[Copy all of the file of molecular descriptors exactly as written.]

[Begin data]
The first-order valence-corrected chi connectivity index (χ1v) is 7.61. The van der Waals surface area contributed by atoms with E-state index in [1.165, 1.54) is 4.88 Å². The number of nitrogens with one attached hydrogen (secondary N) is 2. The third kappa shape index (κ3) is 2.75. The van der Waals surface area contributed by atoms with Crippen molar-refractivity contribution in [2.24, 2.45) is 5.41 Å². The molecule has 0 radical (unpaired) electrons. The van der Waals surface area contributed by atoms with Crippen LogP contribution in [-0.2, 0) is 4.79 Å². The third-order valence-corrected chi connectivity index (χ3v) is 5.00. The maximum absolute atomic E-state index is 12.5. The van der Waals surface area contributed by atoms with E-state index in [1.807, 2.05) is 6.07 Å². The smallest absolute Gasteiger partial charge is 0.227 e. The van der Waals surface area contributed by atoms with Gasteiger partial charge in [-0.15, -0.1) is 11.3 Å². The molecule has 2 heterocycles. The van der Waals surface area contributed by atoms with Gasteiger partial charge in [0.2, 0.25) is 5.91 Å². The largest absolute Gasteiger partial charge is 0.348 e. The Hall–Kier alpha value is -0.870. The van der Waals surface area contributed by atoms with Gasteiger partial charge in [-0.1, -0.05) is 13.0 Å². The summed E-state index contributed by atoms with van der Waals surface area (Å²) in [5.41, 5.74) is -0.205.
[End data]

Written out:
The first-order valence-corrected chi connectivity index (χ1v) is 7.61. The van der Waals surface area contributed by atoms with E-state index in [1.165, 1.54) is 4.88 Å². The number of nitrogens with one attached hydrogen (secondary N) is 2. The third kappa shape index (κ3) is 2.75. The van der Waals surface area contributed by atoms with Crippen molar-refractivity contribution in [2.24, 2.45) is 5.41 Å². The molecule has 0 radical (unpaired) electrons. The van der Waals surface area contributed by atoms with Crippen LogP contribution in [-0.2, 0) is 4.79 Å². The third-order valence-corrected chi connectivity index (χ3v) is 5.00. The maximum absolute atomic E-state index is 12.5. The van der Waals surface area contributed by atoms with E-state index in [1.807, 2.05) is 6.07 Å². The smallest absolute Gasteiger partial charge is 0.227 e. The van der Waals surface area contributed by atoms with Gasteiger partial charge in [-0.15, -0.1) is 11.3 Å². The molecule has 2 heterocycles. The van der Waals surface area contributed by atoms with Gasteiger partial charge in [0.2, 0.25) is 5.91 Å². The largest absolute Gasteiger partial charge is 0.348 e. The Hall–Kier alpha value is -0.870. The van der Waals surface area contributed by atoms with Gasteiger partial charge in [-0.1, -0.05) is 13.0 Å². The summed E-state index contributed by atoms with van der Waals surface area (Å²) in [5.41, 5.74) is -0.205.